CHN: Advocates Push for Boosting Low-Income Tax Credits in Year-End Package

Congress routinely passes legislation to continue expired or soon-to-expire tax provisions (largely benefiting businesses, and known as “tax extenders”), often attached to must-pass spending legislation. Details are still fuzzy about what a spending package may look like in the coming weeks and months to keep the government funded (see related article in this Human Needs Report). But what is known is that members of Congress are expected to try to add a package of tax cut extenders onto end-of-year spending legislation. Advocates are making the case that any tax package that moves through Congress must include provisions to help low-income families.

The 2017 Tax Cuts and Jobs Act (TCJA) overwhelmingly benefited corporations and wealthy individuals. It largely left out, however, improvements to the Earned Income Tax Credit (EITC) and expanded the Child Tax Credit (CTC), but mostly for the benefit of families with higher incomes.  According to the U.S. Census Bureau, the EITC and CTC lifted more than 8.9 million people out of poverty in 2018 and helped millions more just below and above the poverty line.  Despite bipartisan support for improving these effective tax credits for low-income working families, the TCJA failed to target assistance to those with the lowest incomes

Since the enactment of the TCJA, several industries have been urging Congress to pass “technical corrections” for some of the business provisions in the TCJA. These “corrections” will add more tax breaks, worth billions, for certain businesses. Advocates are reaching out to members of Congress to ensure that any tax package that passes this year include improvements to the EITC and CTC as well.

The TCJA did include an increase in the CTC from $1,000 to $2,000 per child, and raised to $400,000 the income cut-off for eligibility for a partial credit.  But under the law the CTC doesn’t start to phase in for low-income families until a tax filer has more than $2,500 in earnings, and it then phases in slowly. As a result, low-income working families with 11.4 million children are receiving only a token CTC increase of $75 or less. Families of 15 million more children are receiving CTC increases that are substantially less than $1,000. And if a family’s Child Tax Credit would exceed the federal income tax it owes (a “refundable credit”), the family cannot, under the TCJA, receive more than $1,400 per child as a tax refund.

It has been recognized for a long time that the EITC for low-wage workers who aren’t raising children in their homes is often too small even to offset the income and payroll taxes these workers must pay. This is the main reason the federal tax code taxes more than 5 million such workers into, or deeper into, poverty.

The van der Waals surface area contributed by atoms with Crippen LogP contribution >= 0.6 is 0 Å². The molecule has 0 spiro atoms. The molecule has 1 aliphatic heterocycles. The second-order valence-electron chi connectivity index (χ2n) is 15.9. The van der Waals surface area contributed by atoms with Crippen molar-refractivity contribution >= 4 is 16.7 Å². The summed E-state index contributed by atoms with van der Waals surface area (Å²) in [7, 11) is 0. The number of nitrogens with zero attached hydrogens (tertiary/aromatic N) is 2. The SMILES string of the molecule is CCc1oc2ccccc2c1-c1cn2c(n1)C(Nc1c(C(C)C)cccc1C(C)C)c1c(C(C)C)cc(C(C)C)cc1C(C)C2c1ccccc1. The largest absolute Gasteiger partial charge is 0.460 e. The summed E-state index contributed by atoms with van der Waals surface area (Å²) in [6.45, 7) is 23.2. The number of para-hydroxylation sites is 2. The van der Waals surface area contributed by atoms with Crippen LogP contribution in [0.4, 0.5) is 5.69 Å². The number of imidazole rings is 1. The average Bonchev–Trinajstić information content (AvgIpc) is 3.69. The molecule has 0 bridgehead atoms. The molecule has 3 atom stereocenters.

Several bills to expand the EITC and CTC have been introduced in Congress this year. The House Ways and Means Committee passed the Economic Mobility Act of 2019 (H.R. 3300), introduced by Committee Chair Richard Neal (D-MA), on June 20. Among other improvements, the bill would, for the next two years, nearly triple the maximum EITC for workers who aren’t raising children in their home; make the credit available for people who aren’t full-time students starting at age 19 and up to age 66; and provide federal matching funds for Puerto Rico’s new EITC and would provide similar matching funds for other U.S. territories. Additionally, the bill would, for the next two years, make the CTC fully refundable so children in households with little or no earnings will benefit from it. It would also introduce a new Young Child Tax Credit (YCTC) worth an additional $1,000 for a child under age 4. The bill would also expand for two years the Child and Dependent Care Tax Credit, which subsidizes child care expenses, and make it refundable. The Center on Budget and Policy Priorities estimates that the legislation would raise the after-tax income of 16 million childless adults. The bill’s CTC changes would benefit more than 42 million children.

As reported in the June 17 Human Needs Report, the Working Families Tax Relief Act (H.R. 3157/S. 1138) would also expand and improve the EITC and CTC in multiple ways. The Center on Budget and Policy Priorities estimates that the legislation would raise the incomes of 46 million low- and moderate-income households with 114 million people. It would lift 29 million people, including 11 million children, above or closer to the poverty line.

Child Tax Credit
Earned Income Tax Credit